Agriculture and Water Risk

by Mark Edwards

Producing food grains to feed animals for meat requires 100 times more water than producing food for vegetarians. Meat production consumes 1,000 times more freshwater than using protein from algae. Algae do not require freshwater or arable land to grow, maximizing resources that can be used for additional food production or other cash crops. The water saved can be traded to serve thirsty people in urban markets. Numerous sources predict future wars will be fought over water.

Wars are not a difficult prediction because history from tree rings proves the relationship between water and war.

Failed harvests destroy food supplies and cause people to get angry. Those angry, hungry people staged food riots and insurgencies that toppled governments across North Africa in 2011. The UN Refugee Agency calculates that more than 65 million people, the largest number in human history, are now either refugees or internally displaced due to conflict or poverty. Conflict, migration and drought are tightly interwoven. Drought contributes to conflict, which leads to poverty, displacement, migration and more war.

Add to the 65 million hungry migrants, more than 40 million Africans that are trying to survive on severely degraded or worn out land. A New York Times report by Jeffrey Gettleman observes that population swells, climate change, soil degradation, erosion, overgrazing, poaching and global food prices are exerting incredible pressure on African farms. Degraded land is fueling conflicts across the continent. Farmers from one destroyed area attack their neighbors, killing animals and stealing food. Land disputes are fierce and are driving farmers off their land. NASA satellite images reveal overwhelming land degradation throughout Africa. Gettleman’s report does a good job describing the farmers’ pain and suffering, but the pictures of dead animals and dead cropland are quite disturbing.

tree ringsA team led by David Zhang analyzed tree rings in order to estimate the swings of temperature in China over the last 1,000 years. They reviewed 899 wars fought in China between 1000 and 1911 and found a strong correlation between warfare and temperature change.

Records showed that weather changes resulted in food price inflation, followed by war, famine and population decline. The findings suggest that worldwide price cycles in recent centuries have been driven mainly by climate change.

A second team led by David Zhang examined temperature data and climate-driven economic variables during the “golden” and “dark” ages in Europe and the Northern Hemisphere during the past millennium. Their findings align with the China studies. The data indicated that climate change was the ultimate cause, and climate-driven economic downturn was the direct cause of large-scale human crises in preindustrial Europe and the Northern Hemisphere.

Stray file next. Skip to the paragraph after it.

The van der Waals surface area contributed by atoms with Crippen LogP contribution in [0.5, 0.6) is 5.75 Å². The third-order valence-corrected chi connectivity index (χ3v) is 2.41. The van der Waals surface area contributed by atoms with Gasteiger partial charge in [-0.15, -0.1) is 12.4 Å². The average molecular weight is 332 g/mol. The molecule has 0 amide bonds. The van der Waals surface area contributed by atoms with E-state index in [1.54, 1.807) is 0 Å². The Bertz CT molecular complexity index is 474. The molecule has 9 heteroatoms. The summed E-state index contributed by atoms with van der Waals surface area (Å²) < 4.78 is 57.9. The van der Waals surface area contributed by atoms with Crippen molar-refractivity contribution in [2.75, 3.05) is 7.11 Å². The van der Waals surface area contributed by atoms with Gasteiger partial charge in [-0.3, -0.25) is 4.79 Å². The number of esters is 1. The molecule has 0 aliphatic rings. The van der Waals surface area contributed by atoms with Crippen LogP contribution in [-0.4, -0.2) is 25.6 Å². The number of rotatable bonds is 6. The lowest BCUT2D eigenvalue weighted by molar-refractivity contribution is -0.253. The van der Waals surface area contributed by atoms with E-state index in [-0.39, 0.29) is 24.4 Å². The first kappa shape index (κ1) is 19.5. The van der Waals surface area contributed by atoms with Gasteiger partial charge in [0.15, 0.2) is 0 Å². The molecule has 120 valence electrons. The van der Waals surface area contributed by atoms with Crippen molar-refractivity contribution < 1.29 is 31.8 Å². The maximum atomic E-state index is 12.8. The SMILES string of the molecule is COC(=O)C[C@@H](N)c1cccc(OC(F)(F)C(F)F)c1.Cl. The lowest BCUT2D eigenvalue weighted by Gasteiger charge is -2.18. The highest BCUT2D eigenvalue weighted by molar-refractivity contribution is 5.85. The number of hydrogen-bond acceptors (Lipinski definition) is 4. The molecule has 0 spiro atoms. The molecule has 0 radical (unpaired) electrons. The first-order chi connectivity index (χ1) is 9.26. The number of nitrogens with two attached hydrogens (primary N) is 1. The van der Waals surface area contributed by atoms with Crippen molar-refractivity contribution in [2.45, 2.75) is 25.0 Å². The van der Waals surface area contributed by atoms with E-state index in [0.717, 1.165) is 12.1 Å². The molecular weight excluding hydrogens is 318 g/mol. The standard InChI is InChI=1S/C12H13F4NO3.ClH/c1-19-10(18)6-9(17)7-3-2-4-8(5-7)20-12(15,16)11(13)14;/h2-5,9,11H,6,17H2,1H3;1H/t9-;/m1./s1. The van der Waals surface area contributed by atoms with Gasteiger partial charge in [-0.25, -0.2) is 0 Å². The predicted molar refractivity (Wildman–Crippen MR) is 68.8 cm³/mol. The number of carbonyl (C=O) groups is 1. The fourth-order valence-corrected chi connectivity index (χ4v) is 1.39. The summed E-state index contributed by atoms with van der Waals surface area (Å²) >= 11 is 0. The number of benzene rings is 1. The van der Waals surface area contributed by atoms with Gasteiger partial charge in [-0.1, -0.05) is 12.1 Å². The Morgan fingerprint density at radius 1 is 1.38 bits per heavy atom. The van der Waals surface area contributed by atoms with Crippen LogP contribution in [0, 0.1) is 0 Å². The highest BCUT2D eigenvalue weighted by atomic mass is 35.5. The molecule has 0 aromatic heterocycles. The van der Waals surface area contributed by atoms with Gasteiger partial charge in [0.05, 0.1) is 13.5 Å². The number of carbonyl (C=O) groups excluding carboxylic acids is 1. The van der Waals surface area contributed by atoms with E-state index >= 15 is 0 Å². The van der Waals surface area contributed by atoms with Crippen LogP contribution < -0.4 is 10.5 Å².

A series of extreme El Niño weather events in 2015–16 caused severe droughts throughout Africa, Asia and the Americas. Many countries had to import emergency food for their citizens. Much of the conflict and forced migration from North Africa is occurring now due to extended heat and drought.

Unfortunately, rising temperatures amplify drought conditions. Excess heat spawns fierce storms that destroy crops and the ag infrastructure. NASA scientists calculate the chances for a 35-year or longer “mega drought” striking the Americas by 2100 are above 80% if the world stays on its current trajectory of GHG emissions. This conclusion sounds eerily similar to Food System Shock predicted by Lloyds of London.

Roughly 99% of pesticides are not absorbed by crops and pollute local ecosystems. Pesticide pollutants cause diseases of major organs, including the brain, heart, lungs, respiratory and vascular system. Dust, fertilizer, pesticides and ag chemicals make farming and living in farm communities dangerous to health. Farmers, ranchers and agricultural managers are among the top five most dangerous jobs in the US. They suffer a fatality rate of 26.7 per 100,000 workers.

Dust and pesticides

Dust, pesticides and poisons make farming dangerous

Animal production, which the Bureau of Labor Statistics defines as raising and fattening animals on ranches, farms, and feedlots for eventual sale, ranked #1 in the US for injuries. Animal production experiences a serious level of 66.6 injuries per 100,000 workers. Farm workers make the most dismal jobs list because they require intense physical labor under harsh conditions – and receive very low pay.

Farmer risk includes fatigue, since they must work long hours in all types of weather, perform heavy labor and work on and around heavy machinery. Many farmers are regularly exposed to dust, agricultural chemicals, pesticides and other poisons. Available labor for food production will decline even further as young people leave rural areas for better jobs and lifestyles in cities.

Half the world lives in urban settings now, and 75% will be urban by 2050. MIA farmers must live in rural communities, distant from cities, shopping and entertainment. Young farmers find it difficult to attract a wife. She must be willing to put up with the rigors and isolation of farm life – which requires long hours and considerable independence.

Peace microfarms using abundant methods provide solutions to reduce each farmer risk, except finding a farm wife. Farmers will have to rely on their own DNA and ingenuity for attracting and sustaining a spouse.